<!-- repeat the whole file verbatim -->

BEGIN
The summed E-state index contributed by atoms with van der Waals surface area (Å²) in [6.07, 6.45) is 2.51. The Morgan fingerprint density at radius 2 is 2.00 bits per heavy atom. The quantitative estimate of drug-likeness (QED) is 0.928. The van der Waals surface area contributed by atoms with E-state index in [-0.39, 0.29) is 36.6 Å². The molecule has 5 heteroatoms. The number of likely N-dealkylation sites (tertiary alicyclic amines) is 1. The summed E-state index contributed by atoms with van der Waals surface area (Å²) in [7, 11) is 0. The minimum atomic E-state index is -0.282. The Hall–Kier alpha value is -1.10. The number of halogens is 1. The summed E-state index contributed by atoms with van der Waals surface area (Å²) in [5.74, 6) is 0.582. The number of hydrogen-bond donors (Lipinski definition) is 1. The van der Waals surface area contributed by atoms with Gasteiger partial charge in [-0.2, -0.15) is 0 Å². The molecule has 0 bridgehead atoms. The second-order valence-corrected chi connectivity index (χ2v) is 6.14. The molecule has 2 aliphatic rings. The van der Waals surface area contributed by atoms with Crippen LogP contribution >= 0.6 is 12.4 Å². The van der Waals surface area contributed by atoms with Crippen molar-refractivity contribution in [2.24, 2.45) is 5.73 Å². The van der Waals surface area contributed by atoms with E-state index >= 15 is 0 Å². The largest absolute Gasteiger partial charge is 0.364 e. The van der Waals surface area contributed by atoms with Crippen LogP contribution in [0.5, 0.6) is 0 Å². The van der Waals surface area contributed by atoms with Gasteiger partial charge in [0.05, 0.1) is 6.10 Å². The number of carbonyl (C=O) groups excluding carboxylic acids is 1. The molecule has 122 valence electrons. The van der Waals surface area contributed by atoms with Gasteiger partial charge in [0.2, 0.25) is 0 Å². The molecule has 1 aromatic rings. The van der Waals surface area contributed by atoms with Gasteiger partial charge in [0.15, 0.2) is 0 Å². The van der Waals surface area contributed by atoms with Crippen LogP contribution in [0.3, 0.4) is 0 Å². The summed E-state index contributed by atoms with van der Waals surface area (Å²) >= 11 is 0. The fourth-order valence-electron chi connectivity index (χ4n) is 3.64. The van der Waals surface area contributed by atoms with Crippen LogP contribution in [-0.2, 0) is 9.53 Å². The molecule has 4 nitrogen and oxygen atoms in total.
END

The summed E-state index contributed by atoms with van der Waals surface area (Å²) in [6.07, 6.45) is 2.51. The Morgan fingerprint density at radius 2 is 2.00 bits per heavy atom. The quantitative estimate of drug-likeness (QED) is 0.928. The van der Waals surface area contributed by atoms with E-state index in [-0.39, 0.29) is 36.6 Å². The molecule has 5 heteroatoms. The number of likely N-dealkylation sites (tertiary alicyclic amines) is 1. The summed E-state index contributed by atoms with van der Waals surface area (Å²) in [7, 11) is 0. The minimum atomic E-state index is -0.282. The Hall–Kier alpha value is -1.10. The number of halogens is 1. The summed E-state index contributed by atoms with van der Waals surface area (Å²) in [5.74, 6) is 0.582. The number of hydrogen-bond donors (Lipinski definition) is 1. The van der Waals surface area contributed by atoms with Gasteiger partial charge in [-0.2, -0.15) is 0 Å². The molecule has 0 bridgehead atoms. The second-order valence-corrected chi connectivity index (χ2v) is 6.14. The molecule has 2 aliphatic rings. The van der Waals surface area contributed by atoms with Crippen LogP contribution >= 0.6 is 12.4 Å². The van der Waals surface area contributed by atoms with Crippen molar-refractivity contribution in [2.24, 2.45) is 5.73 Å². The van der Waals surface area contributed by atoms with E-state index >= 15 is 0 Å². The largest absolute Gasteiger partial charge is 0.364 e. The van der Waals surface area contributed by atoms with Crippen LogP contribution in [0.5, 0.6) is 0 Å². The van der Waals surface area contributed by atoms with Gasteiger partial charge in [0.05, 0.1) is 6.10 Å². The number of carbonyl (C=O) groups excluding carboxylic acids is 1. The molecule has 122 valence electrons. The van der Waals surface area contributed by atoms with Gasteiger partial charge in [0.2, 0.25) is 0 Å². The molecule has 1 aromatic rings. The van der Waals surface area contributed by atoms with Gasteiger partial charge in [0.15, 0.2) is 0 Å². The van der Waals surface area contributed by atoms with Crippen LogP contribution in [0.3, 0.4) is 0 Å². The summed E-state index contributed by atoms with van der Waals surface area (Å²) >= 11 is 0. The fourth-order valence-electron chi connectivity index (χ4n) is 3.64. The van der Waals surface area contributed by atoms with Crippen LogP contribution in [-0.2, 0) is 9.53 Å². The molecule has 4 nitrogen and oxygen atoms in total.